What are the reasons Macbeth considers against the murder of King Duncan?

The first reason Macbeth considers against the murder of King Duncan concerns the consequences of his actions. Macbeth recognizes that his bloody deed will come back to haunt him. Macbeth acknowledges that he is Duncan's kinsman, subject, and host, and that he will be violating the most sacred principles by committing regicide. Macbeth realizes that Duncan is a humble leader who does not deserve to die. Macbeth also fears that he will fail at his assassination attempt.

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Macbeth considers and reconsiders his reasons for killing King Duncan several times at the beginning of the play, most notably in his soliloquy at the beginning of act I, scene 7. Here, Macbeth gives the following reasons against killing Duncan:

1. Duncan is his kinsman, meaning that he will be committing a sin in murdering a family member.

2. Duncan is his king, meaning that he will be committing regicide, an extreme act of public treachery.

3. He is Duncan's host, sworn to protect his guests against harm, and therefore certainly obliged not to murder them.

4. Duncan is an excellent king. There is no altruistic reason to kill and replace him, only personal ambition.

By the time Lady Macbeth enters, he has decided not to kill Duncan, and adds two further reasons in his ensuing argument with her.

5. Macbeth has just been made Thane of Cawdor, and is at the height of his favor and success. He (and his wife) should enjoy these honors and accomplishments rather than immediately embarking on a crime which could ruin everything.

6. This attempt to kill the king might fail. What then?

All these reasons are perfectly sensible, but Lady Macbeth sweeps them aside with the sheer force of her personality, leaving Macbeth as determined to kill Duncan at the end of the scene as he was doubtful about doing so at the beginning.

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Macbeth provides several valid reasons as to why he should not commit regicide during his soliloquy in act 1, scene 7. Macbeth begins his soliloquy by stating that he would certainly assassinate King Duncan if there were no consequences attached to his actions. However, he rightfully acknowledges that he will pay a heavy price for the bloody deed by saying,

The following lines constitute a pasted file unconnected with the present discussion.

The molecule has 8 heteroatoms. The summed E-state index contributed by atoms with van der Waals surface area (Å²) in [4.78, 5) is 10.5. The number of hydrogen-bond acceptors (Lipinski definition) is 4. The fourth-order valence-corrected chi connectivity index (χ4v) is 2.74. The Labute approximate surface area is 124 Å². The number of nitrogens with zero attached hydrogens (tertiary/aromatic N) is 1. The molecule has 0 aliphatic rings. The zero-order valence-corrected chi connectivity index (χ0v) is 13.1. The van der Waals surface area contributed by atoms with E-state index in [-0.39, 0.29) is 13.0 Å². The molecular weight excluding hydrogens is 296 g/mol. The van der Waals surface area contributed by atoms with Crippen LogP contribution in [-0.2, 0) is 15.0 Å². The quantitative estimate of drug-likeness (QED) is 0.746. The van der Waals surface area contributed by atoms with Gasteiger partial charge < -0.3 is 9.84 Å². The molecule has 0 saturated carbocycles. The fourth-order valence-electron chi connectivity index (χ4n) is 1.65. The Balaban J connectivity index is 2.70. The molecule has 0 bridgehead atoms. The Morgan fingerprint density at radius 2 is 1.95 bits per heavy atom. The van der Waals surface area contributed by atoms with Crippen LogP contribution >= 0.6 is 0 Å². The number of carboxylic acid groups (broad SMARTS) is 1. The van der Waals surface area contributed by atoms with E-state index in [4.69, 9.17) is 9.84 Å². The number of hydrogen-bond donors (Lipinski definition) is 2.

But in these cases
We still have judgment here, that we but teach
Bloody instructions, which, being taught, return
To plague th’ inventor (1.7.7–10).

Suffering the consequences of his actions and jeopardizing his own well-being is the first reason Macbeth gives for not assassinating the king. Macbeth goes on to comment that he is King Duncan's kinsman, subject, and host. As a relative, subject, and host, Macbeth recognizes that it is his duty to protect Duncan from harm instead of plotting his death. By assassinating the king, Macbeth knows that he will be violating the most sacred obligations and committing the worst crime possible.

In addition to commenting on his close relationship with King Duncan and sacred duties towards him, he notes that King Duncan is a virtuous, humble leader who does not deserve to die. According to Macbeth,

... Duncan
Hath borne his faculties so meek, hath been
So clear in his great office, that his virtues
Will plead like angels, trumpet-tongued, against
The deep damnation of his taking-off (1.7.17–20).

When Lady Macbeth enters the scene, Macbeth tells her that he will not follow through with the plan, because Duncan has honored him as of late and he has "bought / Golden opinions from all sorts of people." Lady Macbeth proceeds to criticize his manhood, and Macbeth provides yet another reason for not committing regicide by asking, "If we should fail?" (1.7.65). Macbeth worries that their murderous plot will be discovered and they will fail to get away with murder.

Despite the many reasons Macbeth provides for not killing Duncan, he succumbs to his ambition and follows his wife's bloody plans.

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Macbeth worries about getting caught, feels Duncan has not done anything to deserve being killed, and believes a host should not kill a guest.

The first problem Macbeth has is that killing a king is very serious. He tries to talk himself out of it in his soliloquy. He begins by saying that, if he does kill Duncan, then he needs to do it quickly. Killing the king is dangerous. Macbeth is worried about the effects it will have on the kingdom. Will one murder create a domino effect of murders?

There are additional problems because the king is Macbeth's kinsman and his guest.

He's here in double trust;
First, as I am his kinsman and his subject,
Strong both against the deed; then, as his host,
Who should against his murderer shut the door,
Not bear the knife myself (Act I, Scene 7). 

Basically, Macbeth would be violating every rule of gracious hosting by killing Duncan while he is staying at his home. You are supposed to protect your guests, not kill them. This is even worse when your guest is also your kinsman. 

Macbeth then goes on to praise Duncan, saying he is great and doesn’t deserve to die.

Besides, this Duncan

Hath borne his faculties so meek, hath been

So clear in his great office, that his virtues

Will plead like angels, trumpet-tongued, against

The deep damnation of his taking-off (Act I, Scene 7).

Duncan has been a noble and virtuous leader. People will sing his praises when he dies. He doesn’t deserve death. It sounds like Macbeth is no ethical match for him. Therefore, Macbeth worries about killing and serving as the replacement for such an excellent leader. Macbeth's only qualification for being king is that he wants to be king badly enough to kill the current king.

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